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What's in a voice? Prosody as a test case for the Theory of Mind account of autism

Chevallier, C; Noveck, I; Happe, F; Wilson, D; (2011) What's in a voice? Prosody as a test case for the Theory of Mind account of autism. Neuropsychologia , 49 (3) 507 - 517. 10.1016/j.neuropsychologia.2010.11.042. Green open access

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Abstract

The human voice conveys a variety of information about people's feelings, emotions and mental states. Some of this information relies on sophisticated Theory of Mind (ToM) skills, whilst others are simpler and do not require ToM. This variety provides an interesting test case for the ToM account of autism, which would predict greater impairment as ToM requirements increase. In this paper, we draw on psychological and pragmatic theories to classify vocal cues according to the amount of mindreading required to identify them. Children with a high functioning Autism Spectrum Disorder and matched controls were tested in three experiments where the speakers' state had to be extracted from their vocalizations. Although our results confirm that people with autism have subtle difficulties dealing with vocal cues, they show a pattern of performance that is inconsistent with the view that atypical recognition of vocal cues is caused by impaired ToM.

Type: Article
Title: What's in a voice? Prosody as a test case for the Theory of Mind account of autism
Open access status: An open access version is available from UCL Discovery
DOI: 10.1016/j.neuropsychologia.2010.11.042
Publisher version: http://dx.doi.org/10.1016/j.neuropsychologia.2010....
Language: English
Additional information: © 2011. This manuscript version is published under a Creative Commons Attribution Non-commercial Non-derivative 4.0 International licence (CC BY-NC-ND 4.0). This licence allows you to share, copy, distribute and transmit the work for personal and non-commercial use providing author and publisher attribution is clearly stated. Further details about CC BY licences are available at http://creativecommons.org/licenses/by/4.0.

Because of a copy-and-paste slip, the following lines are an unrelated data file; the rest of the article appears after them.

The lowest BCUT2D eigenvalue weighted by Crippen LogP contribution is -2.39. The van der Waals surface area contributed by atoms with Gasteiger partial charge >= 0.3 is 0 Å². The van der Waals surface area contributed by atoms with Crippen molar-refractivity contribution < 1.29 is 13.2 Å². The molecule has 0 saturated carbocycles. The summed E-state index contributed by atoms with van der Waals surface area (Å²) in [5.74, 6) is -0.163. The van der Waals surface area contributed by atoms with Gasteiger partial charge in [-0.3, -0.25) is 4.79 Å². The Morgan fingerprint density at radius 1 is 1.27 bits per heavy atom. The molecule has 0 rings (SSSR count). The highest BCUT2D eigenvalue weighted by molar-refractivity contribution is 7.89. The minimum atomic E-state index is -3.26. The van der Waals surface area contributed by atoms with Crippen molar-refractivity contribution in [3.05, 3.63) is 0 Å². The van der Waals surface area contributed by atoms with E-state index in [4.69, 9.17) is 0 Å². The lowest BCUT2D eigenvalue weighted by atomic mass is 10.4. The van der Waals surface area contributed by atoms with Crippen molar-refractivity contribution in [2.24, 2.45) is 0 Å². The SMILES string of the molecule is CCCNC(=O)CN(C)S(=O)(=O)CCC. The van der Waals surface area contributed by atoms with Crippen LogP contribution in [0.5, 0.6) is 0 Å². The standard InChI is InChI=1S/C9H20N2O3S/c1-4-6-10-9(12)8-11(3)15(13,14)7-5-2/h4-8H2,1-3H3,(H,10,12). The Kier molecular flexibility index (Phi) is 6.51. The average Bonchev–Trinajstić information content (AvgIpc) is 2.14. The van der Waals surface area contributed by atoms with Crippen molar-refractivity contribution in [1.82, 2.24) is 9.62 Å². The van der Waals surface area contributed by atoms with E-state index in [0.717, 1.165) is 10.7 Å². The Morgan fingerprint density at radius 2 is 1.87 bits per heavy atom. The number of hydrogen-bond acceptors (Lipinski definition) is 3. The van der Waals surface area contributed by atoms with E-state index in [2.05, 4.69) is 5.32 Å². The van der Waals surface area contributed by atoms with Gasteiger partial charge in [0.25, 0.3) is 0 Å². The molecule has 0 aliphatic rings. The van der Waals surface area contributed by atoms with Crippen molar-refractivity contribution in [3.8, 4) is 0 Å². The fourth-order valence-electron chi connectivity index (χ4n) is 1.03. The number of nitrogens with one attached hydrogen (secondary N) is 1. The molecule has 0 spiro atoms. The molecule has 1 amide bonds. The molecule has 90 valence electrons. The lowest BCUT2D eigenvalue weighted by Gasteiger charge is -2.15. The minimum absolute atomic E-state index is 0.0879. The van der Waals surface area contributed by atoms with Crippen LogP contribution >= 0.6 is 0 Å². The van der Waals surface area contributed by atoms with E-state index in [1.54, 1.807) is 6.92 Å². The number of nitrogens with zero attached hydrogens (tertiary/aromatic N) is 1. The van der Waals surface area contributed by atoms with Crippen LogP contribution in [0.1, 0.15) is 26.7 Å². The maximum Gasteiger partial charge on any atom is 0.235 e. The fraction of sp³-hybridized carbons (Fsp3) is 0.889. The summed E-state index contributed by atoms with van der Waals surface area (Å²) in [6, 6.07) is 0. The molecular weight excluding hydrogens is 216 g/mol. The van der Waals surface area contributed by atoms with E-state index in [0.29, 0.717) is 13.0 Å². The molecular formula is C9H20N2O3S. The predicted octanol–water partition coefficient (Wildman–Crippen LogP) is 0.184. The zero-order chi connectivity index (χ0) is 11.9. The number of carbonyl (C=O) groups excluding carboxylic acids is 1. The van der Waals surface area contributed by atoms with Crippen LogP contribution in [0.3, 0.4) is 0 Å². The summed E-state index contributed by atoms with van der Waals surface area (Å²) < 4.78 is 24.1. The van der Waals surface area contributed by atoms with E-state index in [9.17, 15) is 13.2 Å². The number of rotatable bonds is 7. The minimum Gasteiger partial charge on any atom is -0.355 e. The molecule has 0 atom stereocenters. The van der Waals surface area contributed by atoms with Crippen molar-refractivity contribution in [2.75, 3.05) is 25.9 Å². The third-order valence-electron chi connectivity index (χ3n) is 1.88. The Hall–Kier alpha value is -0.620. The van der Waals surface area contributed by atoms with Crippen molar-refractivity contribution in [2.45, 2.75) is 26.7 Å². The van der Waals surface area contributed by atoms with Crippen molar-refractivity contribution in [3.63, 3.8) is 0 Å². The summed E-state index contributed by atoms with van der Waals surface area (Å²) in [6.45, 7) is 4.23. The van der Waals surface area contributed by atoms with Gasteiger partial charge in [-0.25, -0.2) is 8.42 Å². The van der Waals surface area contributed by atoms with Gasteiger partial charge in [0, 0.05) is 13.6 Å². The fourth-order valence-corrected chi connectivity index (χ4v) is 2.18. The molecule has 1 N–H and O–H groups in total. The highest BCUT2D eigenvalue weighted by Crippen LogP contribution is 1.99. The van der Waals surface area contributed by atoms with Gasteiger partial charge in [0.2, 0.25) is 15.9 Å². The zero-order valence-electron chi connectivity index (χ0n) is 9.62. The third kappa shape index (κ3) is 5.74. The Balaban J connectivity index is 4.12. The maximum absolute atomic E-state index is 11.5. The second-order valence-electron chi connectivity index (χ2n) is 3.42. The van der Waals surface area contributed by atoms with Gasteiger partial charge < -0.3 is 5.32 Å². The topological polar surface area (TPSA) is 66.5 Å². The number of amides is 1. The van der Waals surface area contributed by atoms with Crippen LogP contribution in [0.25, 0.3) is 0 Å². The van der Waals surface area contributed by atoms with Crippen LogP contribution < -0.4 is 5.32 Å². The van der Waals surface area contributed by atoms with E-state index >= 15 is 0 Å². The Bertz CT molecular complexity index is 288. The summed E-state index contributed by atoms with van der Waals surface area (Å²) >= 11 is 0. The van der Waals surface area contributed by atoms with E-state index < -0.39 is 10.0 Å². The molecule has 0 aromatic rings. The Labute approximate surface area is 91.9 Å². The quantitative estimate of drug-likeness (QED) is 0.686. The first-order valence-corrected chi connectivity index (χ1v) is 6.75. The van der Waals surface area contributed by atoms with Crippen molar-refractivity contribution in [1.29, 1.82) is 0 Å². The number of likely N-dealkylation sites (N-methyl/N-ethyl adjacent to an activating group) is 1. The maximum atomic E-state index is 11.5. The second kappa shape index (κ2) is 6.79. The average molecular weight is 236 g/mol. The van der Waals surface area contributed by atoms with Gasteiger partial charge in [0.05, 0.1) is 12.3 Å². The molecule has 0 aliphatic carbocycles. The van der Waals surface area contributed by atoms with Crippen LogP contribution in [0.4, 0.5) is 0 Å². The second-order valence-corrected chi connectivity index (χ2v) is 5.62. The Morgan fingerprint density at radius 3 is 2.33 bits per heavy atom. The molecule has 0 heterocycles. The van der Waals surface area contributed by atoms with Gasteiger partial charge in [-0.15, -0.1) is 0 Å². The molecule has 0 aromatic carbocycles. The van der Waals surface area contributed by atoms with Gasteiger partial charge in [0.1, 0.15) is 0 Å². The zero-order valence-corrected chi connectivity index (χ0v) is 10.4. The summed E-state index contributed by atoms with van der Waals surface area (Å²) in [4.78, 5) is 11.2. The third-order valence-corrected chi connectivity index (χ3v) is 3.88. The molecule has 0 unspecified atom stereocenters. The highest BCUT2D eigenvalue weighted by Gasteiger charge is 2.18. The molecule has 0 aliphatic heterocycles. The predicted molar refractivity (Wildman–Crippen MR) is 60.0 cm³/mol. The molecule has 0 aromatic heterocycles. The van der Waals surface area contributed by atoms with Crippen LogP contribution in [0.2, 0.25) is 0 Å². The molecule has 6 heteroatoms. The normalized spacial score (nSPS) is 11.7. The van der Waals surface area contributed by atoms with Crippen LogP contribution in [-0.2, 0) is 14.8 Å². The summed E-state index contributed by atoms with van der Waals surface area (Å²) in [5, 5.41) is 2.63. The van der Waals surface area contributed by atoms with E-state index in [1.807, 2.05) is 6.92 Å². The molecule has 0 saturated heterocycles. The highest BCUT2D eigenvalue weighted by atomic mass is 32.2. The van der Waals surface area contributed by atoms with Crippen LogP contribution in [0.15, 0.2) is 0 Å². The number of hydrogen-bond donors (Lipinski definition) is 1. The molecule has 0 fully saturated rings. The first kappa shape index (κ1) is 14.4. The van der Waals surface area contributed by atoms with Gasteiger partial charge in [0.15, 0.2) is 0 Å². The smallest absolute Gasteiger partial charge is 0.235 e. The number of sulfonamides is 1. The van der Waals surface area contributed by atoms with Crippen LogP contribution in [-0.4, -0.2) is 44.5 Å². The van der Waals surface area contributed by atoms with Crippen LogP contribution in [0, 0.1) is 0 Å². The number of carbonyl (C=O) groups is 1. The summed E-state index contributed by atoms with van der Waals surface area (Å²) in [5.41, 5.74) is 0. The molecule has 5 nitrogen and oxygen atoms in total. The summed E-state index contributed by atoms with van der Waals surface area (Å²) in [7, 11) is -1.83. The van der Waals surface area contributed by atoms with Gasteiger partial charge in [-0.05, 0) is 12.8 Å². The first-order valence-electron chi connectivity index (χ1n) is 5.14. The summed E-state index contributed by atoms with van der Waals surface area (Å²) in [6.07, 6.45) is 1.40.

Keywords: Autism Spectrum Disorders, Emotions, Voice, Pragmatics, Theory of Mind, High-Functioning Autism, Complex Emotion Recognition, Asperger Syndrome, Spectrum Disorders, Metalinguistic Negation, Facial Expressions, Normal Adults, Developing Children, Task Performance, Young Children
UCL classification: UCL
UCL > Provost and Vice Provost Offices
UCL > Provost and Vice Provost Offices > School of Life and Medical Sciences
UCL > Provost and Vice Provost Offices > School of Life and Medical Sciences > Faculty of Brain Sciences
UCL > Provost and Vice Provost Offices > School of Life and Medical Sciences > Faculty of Brain Sciences > Div of Psychology and Lang Sciences
UCL > Provost and Vice Provost Offices > School of Life and Medical Sciences > Faculty of Brain Sciences > Div of Psychology and Lang Sciences > Linguistics
URI: https://discovery.ucl.ac.uk/id/eprint/1331364
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